Loz: I'm totally with Anais on the Annie Lennox call! I'm a big fan of any style of music, as long as it catches my attention long enough to hold it. I suppose we are victims of what we grew up listening to, in a way, so I have a bit of a penchant for poodle-permed cock-rock. In my teens I was heavily into rock 'n' roll from the 40's, 50's and 60's, and the mod scene. Led Zeppelin are a big influence.

Who writes you lyrics, and how would you best describle there creation. Be it observation, or life experiances. Or do you have a set pattern of themes ?

Anais: I currently write 99% of the lyrics, although Martin does inject amazing gems from time to time. Normally what happens is Martin will write a killer hook and it just instantly sparks an idea for a song in my brain. It does seem like a lot of our songs are about love, sex and domination - and from the stories in some of the tracks you can tell I've had my heart broken a few times. Pesky men. Sometimes the lyrics come from nowhere. I was sat at work once typing a mundane email and the opening line from Second Skin appeared in my head: "Would you like to slip inside me, can I be your second skin". When I told Martin that night he was, like, "What were you DOING at work today?!". Loz writes great songs too and we're working on building some of her tracks into the Vile canon!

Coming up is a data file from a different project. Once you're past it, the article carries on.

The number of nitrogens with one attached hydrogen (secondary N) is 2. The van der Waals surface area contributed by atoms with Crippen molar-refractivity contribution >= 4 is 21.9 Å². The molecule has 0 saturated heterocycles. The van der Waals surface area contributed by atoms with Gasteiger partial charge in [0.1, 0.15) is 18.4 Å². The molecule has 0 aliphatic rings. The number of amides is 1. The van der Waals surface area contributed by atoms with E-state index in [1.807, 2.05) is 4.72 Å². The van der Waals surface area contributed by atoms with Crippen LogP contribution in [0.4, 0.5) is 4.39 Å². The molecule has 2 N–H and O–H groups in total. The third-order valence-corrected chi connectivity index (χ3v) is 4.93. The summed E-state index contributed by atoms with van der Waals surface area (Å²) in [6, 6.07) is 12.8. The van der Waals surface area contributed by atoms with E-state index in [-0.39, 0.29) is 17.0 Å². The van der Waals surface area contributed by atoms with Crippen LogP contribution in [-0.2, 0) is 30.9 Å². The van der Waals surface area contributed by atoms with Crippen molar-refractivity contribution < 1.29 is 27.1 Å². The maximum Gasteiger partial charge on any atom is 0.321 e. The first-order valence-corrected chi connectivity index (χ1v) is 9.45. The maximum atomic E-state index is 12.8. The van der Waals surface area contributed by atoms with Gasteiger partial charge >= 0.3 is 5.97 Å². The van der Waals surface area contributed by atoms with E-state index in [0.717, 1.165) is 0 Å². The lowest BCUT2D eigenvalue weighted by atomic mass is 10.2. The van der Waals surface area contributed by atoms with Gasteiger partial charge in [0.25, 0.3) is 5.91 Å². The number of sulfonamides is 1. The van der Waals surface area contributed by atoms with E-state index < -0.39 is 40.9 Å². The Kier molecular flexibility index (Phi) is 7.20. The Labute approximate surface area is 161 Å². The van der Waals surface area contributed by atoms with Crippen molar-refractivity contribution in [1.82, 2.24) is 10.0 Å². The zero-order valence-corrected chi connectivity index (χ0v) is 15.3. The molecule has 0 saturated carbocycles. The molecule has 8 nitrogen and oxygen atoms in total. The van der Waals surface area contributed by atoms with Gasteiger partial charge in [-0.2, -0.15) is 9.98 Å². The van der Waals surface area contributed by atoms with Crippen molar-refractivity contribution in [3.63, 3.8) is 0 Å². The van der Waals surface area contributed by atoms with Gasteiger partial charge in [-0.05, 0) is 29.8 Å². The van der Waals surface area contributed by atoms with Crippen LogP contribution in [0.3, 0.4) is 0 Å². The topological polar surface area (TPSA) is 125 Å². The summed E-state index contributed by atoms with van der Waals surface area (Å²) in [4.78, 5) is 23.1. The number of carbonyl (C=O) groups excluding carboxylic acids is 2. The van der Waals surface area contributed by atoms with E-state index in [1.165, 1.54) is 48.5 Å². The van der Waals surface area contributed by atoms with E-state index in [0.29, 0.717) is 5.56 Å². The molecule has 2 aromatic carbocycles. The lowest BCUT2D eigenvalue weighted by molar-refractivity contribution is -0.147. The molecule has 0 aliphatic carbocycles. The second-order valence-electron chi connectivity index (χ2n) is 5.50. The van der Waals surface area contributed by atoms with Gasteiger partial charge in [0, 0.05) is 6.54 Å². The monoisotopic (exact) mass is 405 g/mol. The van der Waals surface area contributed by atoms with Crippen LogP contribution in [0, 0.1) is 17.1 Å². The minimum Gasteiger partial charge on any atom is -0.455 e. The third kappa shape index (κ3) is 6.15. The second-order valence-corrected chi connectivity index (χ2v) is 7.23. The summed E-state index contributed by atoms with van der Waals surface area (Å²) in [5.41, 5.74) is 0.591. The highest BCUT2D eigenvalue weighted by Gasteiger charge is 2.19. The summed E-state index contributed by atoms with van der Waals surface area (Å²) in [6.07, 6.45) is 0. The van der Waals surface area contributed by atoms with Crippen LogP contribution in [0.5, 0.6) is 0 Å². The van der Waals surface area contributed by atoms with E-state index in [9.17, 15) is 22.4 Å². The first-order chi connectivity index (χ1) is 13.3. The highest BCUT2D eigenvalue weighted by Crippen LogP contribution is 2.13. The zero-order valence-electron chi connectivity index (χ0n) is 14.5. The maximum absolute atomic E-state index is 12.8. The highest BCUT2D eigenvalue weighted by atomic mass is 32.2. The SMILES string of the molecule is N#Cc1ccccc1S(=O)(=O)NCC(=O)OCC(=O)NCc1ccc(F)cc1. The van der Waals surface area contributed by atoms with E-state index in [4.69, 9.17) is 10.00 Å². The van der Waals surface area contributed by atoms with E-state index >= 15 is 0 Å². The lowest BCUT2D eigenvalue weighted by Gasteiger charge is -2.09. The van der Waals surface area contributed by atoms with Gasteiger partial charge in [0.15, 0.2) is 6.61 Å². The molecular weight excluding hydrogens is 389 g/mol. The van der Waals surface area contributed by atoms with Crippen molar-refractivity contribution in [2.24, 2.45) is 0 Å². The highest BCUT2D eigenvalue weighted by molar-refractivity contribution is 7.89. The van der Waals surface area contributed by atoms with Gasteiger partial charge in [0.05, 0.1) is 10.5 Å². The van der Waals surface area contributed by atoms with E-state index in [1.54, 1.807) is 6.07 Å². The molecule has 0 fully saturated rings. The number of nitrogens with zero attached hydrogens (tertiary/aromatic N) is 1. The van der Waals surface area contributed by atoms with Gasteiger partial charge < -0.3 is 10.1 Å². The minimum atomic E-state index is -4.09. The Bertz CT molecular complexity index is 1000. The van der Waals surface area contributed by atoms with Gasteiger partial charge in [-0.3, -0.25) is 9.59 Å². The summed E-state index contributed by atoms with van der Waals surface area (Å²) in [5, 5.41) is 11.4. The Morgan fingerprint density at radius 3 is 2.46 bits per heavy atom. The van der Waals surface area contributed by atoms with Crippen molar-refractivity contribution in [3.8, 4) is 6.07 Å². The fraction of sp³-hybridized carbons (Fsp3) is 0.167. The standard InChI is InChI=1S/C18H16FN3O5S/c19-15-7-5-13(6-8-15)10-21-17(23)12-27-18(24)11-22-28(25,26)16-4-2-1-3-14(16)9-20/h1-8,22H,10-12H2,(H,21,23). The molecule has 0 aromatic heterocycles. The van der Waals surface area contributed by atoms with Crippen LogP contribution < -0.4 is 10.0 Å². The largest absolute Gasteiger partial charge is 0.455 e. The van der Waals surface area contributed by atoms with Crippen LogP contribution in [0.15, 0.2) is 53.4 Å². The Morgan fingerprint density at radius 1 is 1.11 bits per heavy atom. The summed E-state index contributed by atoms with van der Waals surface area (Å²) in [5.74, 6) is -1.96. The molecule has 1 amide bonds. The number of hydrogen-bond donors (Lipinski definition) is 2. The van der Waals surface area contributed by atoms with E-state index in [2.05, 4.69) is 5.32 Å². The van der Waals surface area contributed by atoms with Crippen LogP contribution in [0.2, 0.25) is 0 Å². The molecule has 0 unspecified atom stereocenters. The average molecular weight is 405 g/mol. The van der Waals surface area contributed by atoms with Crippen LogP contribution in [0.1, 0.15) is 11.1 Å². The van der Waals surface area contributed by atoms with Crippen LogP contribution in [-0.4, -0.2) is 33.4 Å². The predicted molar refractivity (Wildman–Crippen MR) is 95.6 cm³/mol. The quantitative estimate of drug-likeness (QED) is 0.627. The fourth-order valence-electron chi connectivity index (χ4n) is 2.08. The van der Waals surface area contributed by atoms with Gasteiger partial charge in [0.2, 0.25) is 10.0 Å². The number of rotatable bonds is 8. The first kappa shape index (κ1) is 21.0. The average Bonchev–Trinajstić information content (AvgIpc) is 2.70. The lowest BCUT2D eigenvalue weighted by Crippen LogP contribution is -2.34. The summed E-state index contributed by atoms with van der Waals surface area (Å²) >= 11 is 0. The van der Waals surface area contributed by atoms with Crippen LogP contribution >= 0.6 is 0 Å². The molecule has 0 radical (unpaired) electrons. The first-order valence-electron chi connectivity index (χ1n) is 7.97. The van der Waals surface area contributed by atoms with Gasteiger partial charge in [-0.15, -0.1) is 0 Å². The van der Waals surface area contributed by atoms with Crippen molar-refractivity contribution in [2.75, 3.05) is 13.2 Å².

Loz: Thanks!

Please tell me a little about the song 'Proximity', great vocals, and great alround upbeat sound. Please explain the meaning the lyrics, id love to learn more ?

Anais: Ah, possibly my favourite of our songs. It's got arpeggiated synths and is awesome!! Proximity is basically a song describing a desperate need to be close to someone! It centres around powerful emotional and sexual urges over which you have no control. It came to exist after Martin and I watched 'The Island' and 'THX1138' - both films explore worlds where for one reason or another human physical contact is not allowed and where we're controlled to the point that we don't even own our own bodies or minds. I was imagining how I would feel if it were me in that position. It's interesting that you say the song is upbeat - I suppose the jangly synths make it so - but we think it has an underlying brooding atmosphere which was very much inspired by the tone of those films.